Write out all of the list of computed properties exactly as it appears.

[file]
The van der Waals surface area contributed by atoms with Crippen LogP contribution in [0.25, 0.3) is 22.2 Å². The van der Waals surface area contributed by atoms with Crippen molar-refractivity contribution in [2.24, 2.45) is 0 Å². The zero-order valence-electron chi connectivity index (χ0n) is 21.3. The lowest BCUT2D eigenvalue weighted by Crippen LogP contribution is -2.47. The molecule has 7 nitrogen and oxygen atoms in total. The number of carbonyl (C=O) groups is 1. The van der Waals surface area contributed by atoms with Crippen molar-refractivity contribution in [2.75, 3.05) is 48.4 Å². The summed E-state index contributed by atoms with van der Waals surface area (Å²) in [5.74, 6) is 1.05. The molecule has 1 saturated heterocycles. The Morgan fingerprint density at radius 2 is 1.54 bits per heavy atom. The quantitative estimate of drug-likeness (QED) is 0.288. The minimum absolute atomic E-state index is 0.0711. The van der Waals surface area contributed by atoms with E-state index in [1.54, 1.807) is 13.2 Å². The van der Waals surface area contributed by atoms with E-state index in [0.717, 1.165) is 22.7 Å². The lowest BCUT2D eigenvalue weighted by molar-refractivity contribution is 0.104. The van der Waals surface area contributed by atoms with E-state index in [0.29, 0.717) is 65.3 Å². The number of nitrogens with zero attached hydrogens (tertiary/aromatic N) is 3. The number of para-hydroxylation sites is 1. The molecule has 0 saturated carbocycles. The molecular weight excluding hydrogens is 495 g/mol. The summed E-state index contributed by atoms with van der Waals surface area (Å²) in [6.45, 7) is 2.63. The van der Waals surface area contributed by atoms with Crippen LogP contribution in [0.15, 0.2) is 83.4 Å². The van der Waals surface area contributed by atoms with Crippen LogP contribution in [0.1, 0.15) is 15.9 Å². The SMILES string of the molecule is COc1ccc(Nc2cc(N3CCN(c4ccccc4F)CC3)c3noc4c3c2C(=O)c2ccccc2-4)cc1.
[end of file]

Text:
The van der Waals surface area contributed by atoms with Crippen LogP contribution in [0.25, 0.3) is 22.2 Å². The van der Waals surface area contributed by atoms with Crippen molar-refractivity contribution in [2.24, 2.45) is 0 Å². The zero-order valence-electron chi connectivity index (χ0n) is 21.3. The lowest BCUT2D eigenvalue weighted by Crippen LogP contribution is -2.47. The molecule has 7 nitrogen and oxygen atoms in total. The number of carbonyl (C=O) groups is 1. The van der Waals surface area contributed by atoms with Crippen molar-refractivity contribution in [2.75, 3.05) is 48.4 Å². The summed E-state index contributed by atoms with van der Waals surface area (Å²) in [5.74, 6) is 1.05. The molecule has 1 saturated heterocycles. The Morgan fingerprint density at radius 2 is 1.54 bits per heavy atom. The quantitative estimate of drug-likeness (QED) is 0.288. The minimum absolute atomic E-state index is 0.0711. The van der Waals surface area contributed by atoms with E-state index in [1.54, 1.807) is 13.2 Å². The van der Waals surface area contributed by atoms with E-state index in [0.717, 1.165) is 22.7 Å². The lowest BCUT2D eigenvalue weighted by molar-refractivity contribution is 0.104. The van der Waals surface area contributed by atoms with E-state index in [0.29, 0.717) is 65.3 Å². The number of nitrogens with zero attached hydrogens (tertiary/aromatic N) is 3. The number of para-hydroxylation sites is 1. The molecule has 0 saturated carbocycles. The molecular weight excluding hydrogens is 495 g/mol. The summed E-state index contributed by atoms with van der Waals surface area (Å²) in [6.45, 7) is 2.63. The van der Waals surface area contributed by atoms with Crippen LogP contribution in [0.15, 0.2) is 83.4 Å². The van der Waals surface area contributed by atoms with Crippen LogP contribution in [0.1, 0.15) is 15.9 Å². The SMILES string of the molecule is COc1ccc(Nc2cc(N3CCN(c4ccccc4F)CC3)c3noc4c3c2C(=O)c2ccccc2-4)cc1.